Helping America Navigate a New Energy Reality

Why Iran is a problem for the oil market

By on 25 Jan 2016 in analysis, notable posts

(CNBC) An Iranian oil tanker, moored at the port of Assaluyeh for more than a year, set sail for South Korea last week, heralding a new period of uncertainty for world crude prices.

The global oil market, already suffering a supply glut, has been anticipating the arrival of Iranian crude for months, and now that sanctions against its nuclear program have been lifted, Iran is free to sell more of its oil into a market already oversupplied by 1.5 million barrels or more a day.

At the same time, neighboring Iraq promises to produce even more than its current 3.7 million to 3.8 million barrels a day, a recent record. Reports that Iraq could produce more than 4 million barrels a day weighed on energy prices Monday. West Texas Intermediate crude fell 5.8 percent to $30.34 per barrel.

Saudi Arabia, the world’s biggest exporter, has pledged to keep its approximately 10.2 million barrels a day of output steady — or even raise it — unless other producers agree to cut back, an unlikely outcome.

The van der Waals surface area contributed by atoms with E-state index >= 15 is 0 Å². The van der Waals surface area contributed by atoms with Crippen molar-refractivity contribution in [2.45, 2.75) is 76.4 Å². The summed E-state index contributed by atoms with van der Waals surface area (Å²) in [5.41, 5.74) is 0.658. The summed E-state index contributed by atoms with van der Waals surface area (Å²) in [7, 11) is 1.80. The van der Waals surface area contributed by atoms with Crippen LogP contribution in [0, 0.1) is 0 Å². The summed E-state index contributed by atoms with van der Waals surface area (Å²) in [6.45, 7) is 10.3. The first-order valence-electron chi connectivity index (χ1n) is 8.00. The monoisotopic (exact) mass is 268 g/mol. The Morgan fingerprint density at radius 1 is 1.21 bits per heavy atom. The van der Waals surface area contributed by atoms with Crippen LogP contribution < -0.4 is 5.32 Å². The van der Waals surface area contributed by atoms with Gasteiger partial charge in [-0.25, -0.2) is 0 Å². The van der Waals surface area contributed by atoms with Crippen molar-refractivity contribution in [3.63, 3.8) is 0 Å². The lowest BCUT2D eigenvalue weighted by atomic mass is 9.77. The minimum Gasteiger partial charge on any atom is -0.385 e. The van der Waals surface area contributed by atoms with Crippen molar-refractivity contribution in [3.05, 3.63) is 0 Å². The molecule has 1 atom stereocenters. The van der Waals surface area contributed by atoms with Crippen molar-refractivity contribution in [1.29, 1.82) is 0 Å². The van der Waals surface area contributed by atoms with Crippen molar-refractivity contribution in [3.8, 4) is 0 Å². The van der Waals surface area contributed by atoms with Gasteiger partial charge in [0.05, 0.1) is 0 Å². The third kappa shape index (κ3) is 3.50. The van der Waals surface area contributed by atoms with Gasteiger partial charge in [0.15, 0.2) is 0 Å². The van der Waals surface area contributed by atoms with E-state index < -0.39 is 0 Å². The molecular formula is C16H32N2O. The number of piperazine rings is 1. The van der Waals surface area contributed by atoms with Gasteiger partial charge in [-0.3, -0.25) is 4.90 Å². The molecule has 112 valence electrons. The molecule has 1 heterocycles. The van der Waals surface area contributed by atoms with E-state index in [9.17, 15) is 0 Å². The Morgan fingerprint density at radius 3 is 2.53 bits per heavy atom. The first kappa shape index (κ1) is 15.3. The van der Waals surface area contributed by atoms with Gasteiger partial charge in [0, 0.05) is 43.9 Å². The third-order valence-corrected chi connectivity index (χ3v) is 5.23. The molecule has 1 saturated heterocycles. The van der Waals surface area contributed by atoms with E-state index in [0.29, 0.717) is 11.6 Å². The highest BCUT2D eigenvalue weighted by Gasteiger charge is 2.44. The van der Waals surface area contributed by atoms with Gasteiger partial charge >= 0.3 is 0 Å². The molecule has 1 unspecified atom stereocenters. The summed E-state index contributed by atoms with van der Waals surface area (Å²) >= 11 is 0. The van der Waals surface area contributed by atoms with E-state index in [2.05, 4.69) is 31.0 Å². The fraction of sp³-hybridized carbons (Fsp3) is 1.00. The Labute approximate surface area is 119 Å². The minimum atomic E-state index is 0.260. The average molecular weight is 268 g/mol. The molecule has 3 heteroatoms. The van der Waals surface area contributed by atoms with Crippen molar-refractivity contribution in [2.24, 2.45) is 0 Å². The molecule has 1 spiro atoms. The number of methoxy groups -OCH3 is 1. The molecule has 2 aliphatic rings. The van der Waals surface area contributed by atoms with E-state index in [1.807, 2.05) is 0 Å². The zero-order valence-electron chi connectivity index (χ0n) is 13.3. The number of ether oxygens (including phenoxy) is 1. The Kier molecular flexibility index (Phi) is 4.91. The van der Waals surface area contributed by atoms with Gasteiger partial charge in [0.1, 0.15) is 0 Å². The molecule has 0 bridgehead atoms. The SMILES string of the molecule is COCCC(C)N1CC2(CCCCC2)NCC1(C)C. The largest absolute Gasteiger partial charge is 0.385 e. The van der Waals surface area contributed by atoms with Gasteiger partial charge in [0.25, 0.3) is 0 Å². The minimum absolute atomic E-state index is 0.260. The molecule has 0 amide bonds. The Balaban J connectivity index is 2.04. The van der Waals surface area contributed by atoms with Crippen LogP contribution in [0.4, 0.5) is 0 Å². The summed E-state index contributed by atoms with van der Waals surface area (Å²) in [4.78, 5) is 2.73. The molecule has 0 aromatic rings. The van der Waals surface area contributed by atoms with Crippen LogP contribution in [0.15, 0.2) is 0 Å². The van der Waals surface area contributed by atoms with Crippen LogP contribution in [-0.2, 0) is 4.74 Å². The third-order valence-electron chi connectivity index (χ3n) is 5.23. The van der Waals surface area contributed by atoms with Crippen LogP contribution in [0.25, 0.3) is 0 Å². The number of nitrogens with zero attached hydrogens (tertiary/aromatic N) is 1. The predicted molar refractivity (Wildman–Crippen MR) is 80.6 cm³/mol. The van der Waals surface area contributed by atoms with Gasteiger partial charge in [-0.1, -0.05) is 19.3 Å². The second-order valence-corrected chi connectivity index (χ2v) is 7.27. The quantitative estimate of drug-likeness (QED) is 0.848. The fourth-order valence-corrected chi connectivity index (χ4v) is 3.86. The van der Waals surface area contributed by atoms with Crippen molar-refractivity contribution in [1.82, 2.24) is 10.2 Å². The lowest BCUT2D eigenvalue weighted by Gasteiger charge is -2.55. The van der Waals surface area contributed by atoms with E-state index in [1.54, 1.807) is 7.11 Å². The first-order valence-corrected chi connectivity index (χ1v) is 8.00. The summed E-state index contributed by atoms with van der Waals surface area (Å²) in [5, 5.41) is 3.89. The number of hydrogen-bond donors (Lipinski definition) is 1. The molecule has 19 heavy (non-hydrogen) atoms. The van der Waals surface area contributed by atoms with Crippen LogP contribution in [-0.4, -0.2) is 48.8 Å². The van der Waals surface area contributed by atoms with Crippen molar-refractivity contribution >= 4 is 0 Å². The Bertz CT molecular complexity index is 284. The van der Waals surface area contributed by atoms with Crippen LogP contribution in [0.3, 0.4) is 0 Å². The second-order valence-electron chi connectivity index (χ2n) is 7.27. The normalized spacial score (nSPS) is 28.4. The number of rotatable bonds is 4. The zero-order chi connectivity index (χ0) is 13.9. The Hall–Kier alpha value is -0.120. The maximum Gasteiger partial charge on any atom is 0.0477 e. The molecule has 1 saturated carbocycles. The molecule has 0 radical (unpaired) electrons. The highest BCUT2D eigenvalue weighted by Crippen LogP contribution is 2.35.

Other OPEC members in the Gulf, like Kuwait and the United Arab Emirates, have stood behind Saudi Arabia, which drove the more-than-year-old policy of letting the market set prices, rather than the cartel’s traditional tactic of attempting to control them with production levels.

But it’s Iran and Iraq as well as Saudi Arabia that are most capable of adding to OPEC supply, about a third of the world’s daily oil output. While Iraq may be close to its limit, officials have said they could add several hundred thousand more barrels a day.

“Those three have to find a way to come together. They have to find a way to sort this out. The Iranians have become more reticent. I think the Iraqis are going to get every last barrel out because of their financial situation. There’s nothing that gives them a better outlook than oil,” said Helima Croft, global head of commodities strategy at RBC Capital Markets.

Croft said it is difficult to separate the geopolitics from oil when discussing Iran and Saudi Arabia, facing the worst relations in decades. Iran blames Saudi Arabia for executing a Shiite cleric, who was hostile to the Saudi royal family.

Former U.S. Energy Secretary and New Mexico Gov. Bill Richardson said Saudi Arabia is key to the oil price, and if it agrees to an emergency OPEC meeting and production cuts that would change the dynamic. But […]

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